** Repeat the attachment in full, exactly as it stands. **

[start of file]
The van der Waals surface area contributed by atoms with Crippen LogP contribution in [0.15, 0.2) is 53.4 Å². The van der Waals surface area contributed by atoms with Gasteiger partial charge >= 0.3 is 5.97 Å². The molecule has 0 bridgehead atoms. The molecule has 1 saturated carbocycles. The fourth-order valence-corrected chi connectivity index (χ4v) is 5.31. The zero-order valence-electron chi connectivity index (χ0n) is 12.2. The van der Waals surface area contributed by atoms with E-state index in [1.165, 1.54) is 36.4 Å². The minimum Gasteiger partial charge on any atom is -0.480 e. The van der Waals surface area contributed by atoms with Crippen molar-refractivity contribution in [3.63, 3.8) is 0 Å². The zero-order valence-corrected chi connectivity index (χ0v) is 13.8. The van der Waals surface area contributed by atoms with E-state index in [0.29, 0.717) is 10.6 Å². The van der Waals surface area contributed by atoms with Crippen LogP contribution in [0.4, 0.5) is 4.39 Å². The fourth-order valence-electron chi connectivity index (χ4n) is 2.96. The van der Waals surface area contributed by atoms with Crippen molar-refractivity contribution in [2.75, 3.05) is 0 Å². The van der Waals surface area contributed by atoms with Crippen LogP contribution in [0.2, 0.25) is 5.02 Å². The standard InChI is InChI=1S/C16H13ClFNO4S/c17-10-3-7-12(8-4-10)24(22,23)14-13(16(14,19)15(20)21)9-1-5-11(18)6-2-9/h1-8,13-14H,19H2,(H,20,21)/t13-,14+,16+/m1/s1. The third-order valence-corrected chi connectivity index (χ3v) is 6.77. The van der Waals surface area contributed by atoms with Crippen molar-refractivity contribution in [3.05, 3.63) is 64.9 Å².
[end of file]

The van der Waals surface area contributed by atoms with Crippen LogP contribution in [0.15, 0.2) is 53.4 Å². The van der Waals surface area contributed by atoms with Gasteiger partial charge >= 0.3 is 5.97 Å². The molecule has 0 bridgehead atoms. The molecule has 1 saturated carbocycles. The fourth-order valence-corrected chi connectivity index (χ4v) is 5.31. The zero-order valence-electron chi connectivity index (χ0n) is 12.2. The van der Waals surface area contributed by atoms with E-state index in [1.165, 1.54) is 36.4 Å². The minimum Gasteiger partial charge on any atom is -0.480 e. The van der Waals surface area contributed by atoms with Crippen molar-refractivity contribution in [3.63, 3.8) is 0 Å². The zero-order valence-corrected chi connectivity index (χ0v) is 13.8. The van der Waals surface area contributed by atoms with E-state index in [0.29, 0.717) is 10.6 Å². The van der Waals surface area contributed by atoms with Crippen LogP contribution in [0.4, 0.5) is 4.39 Å². The fourth-order valence-electron chi connectivity index (χ4n) is 2.96. The van der Waals surface area contributed by atoms with Crippen molar-refractivity contribution in [2.75, 3.05) is 0 Å². The van der Waals surface area contributed by atoms with Crippen LogP contribution in [0.2, 0.25) is 5.02 Å². The standard InChI is InChI=1S/C16H13ClFNO4S/c17-10-3-7-12(8-4-10)24(22,23)14-13(16(14,19)15(20)21)9-1-5-11(18)6-2-9/h1-8,13-14H,19H2,(H,20,21)/t13-,14+,16+/m1/s1. The third-order valence-corrected chi connectivity index (χ3v) is 6.77. The van der Waals surface area contributed by atoms with Crippen molar-refractivity contribution in [3.05, 3.63) is 64.9 Å².